Saturday, December 29, 2007

Review: Plenty

Review of Plenty: One Man, One Woman, and a Raucous Year of Eating Locally by Alisa Smith & J.B. MacKinnon (Harmony Books, 2007)

This is where the whole 100 mile diet movement got off the ground. Aghast at the distances that supermarket food has to travel, and the waste of oil that goes into such insanities as shipping tomatoes from Ecuador to the U.S. at the same time that the U.S. is exporting tomatoes, Alisa Smith and J.B. MacKinnon made a rash vow: that for an entire year, they would eat only food that was grown or caught within a 100 mile radius of their home in Vancouver, B.C.

For a young couple living in a tiny efficiency apartment in the middle of a city, with only a 10 foot by 3 foot garden allotment a short drive away, unplugging from the industrial food system meant long drives in the country in search of food -- at times, any food at all. Their odyssey began in March, the time of year when most fresh foods are out of season and even the cold-storage root crops are beginning to show signs of their age. Potatoes and onions are fine for one meal, but as the authors soon discovered, a steady diet of little else can drive one mad. Fortunately the farmer's markets opened in May, bringing a steady stream of fresh produce for immediate eating and for preservation.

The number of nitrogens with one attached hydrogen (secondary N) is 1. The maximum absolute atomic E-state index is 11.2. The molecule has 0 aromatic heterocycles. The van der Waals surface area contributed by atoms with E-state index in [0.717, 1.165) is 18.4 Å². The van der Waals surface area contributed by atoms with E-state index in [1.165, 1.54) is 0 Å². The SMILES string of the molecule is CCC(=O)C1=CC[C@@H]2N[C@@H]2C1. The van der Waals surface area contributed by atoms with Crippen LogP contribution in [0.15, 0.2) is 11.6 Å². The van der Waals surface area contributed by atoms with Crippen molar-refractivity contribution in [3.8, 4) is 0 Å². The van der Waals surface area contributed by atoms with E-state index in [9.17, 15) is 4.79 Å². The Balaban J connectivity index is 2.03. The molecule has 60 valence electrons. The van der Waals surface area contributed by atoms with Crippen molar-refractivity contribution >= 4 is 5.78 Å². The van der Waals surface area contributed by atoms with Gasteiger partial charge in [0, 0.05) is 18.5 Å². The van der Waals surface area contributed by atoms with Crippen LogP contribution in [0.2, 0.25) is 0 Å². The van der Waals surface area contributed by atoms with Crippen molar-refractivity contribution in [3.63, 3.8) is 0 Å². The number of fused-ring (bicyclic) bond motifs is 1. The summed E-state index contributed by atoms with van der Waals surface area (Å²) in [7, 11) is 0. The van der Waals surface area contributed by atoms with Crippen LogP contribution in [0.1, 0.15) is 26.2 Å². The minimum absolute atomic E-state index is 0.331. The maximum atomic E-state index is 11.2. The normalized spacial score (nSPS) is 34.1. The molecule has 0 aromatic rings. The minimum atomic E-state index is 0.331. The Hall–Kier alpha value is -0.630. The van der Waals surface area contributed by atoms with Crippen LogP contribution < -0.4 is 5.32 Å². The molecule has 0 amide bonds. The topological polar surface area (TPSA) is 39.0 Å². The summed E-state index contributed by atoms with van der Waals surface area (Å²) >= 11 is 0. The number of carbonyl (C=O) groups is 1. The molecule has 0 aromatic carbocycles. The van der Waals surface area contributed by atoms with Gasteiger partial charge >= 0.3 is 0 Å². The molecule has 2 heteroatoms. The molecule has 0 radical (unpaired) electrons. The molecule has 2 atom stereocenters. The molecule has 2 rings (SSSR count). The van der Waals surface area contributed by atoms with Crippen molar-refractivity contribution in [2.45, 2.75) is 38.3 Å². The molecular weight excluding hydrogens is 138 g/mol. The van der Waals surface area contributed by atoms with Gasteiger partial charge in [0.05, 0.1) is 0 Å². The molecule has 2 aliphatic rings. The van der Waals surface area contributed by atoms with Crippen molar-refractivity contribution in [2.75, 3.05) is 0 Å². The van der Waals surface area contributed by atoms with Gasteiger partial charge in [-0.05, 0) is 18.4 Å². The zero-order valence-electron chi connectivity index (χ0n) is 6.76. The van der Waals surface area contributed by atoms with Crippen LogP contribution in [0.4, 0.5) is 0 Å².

Throughout their culinary journey, the authors reexamine their relationship with food, and even with each other. They expose their mistakes as well as their successes, and draw colorful portraits of the farmers, fishermen, and other characters they met as they discovered just what eating locally means, and how removed we of Western culture have become from our own food.

The one hazard of this book is that it may leave readers with the feeling that this is all too hard. A rash of articles in the New York Times and the Washington Post have all insinuated that eating entirely locally just isn't practical, or is even impossible in today's global market, regardless of how wasteful and unsustainable the industrial food system has become. True, going cold turkey may be an excessive burden for most of us working stiffs who don't have time for tooling around the countryside week after week in search of direct-market farms.

But how hard does it really have to be?

Article writers approach the issue as though it's an either-or proposition: either we eat only locally or we just keep eating the way we are. Hmm, let me see, work very hard to eat locally, or just keep on doing what I'm already doing. Which would I choose? But those aren't our only options. The 100 Mile Diet website suggests starting small. The leap-in-with-both-feet approach is overwhelming, so why not stick a toe in first? Start with one meal, made entirely from local produce. Or one meal a week. Or some chosen percentage of the contents of your grocery cart.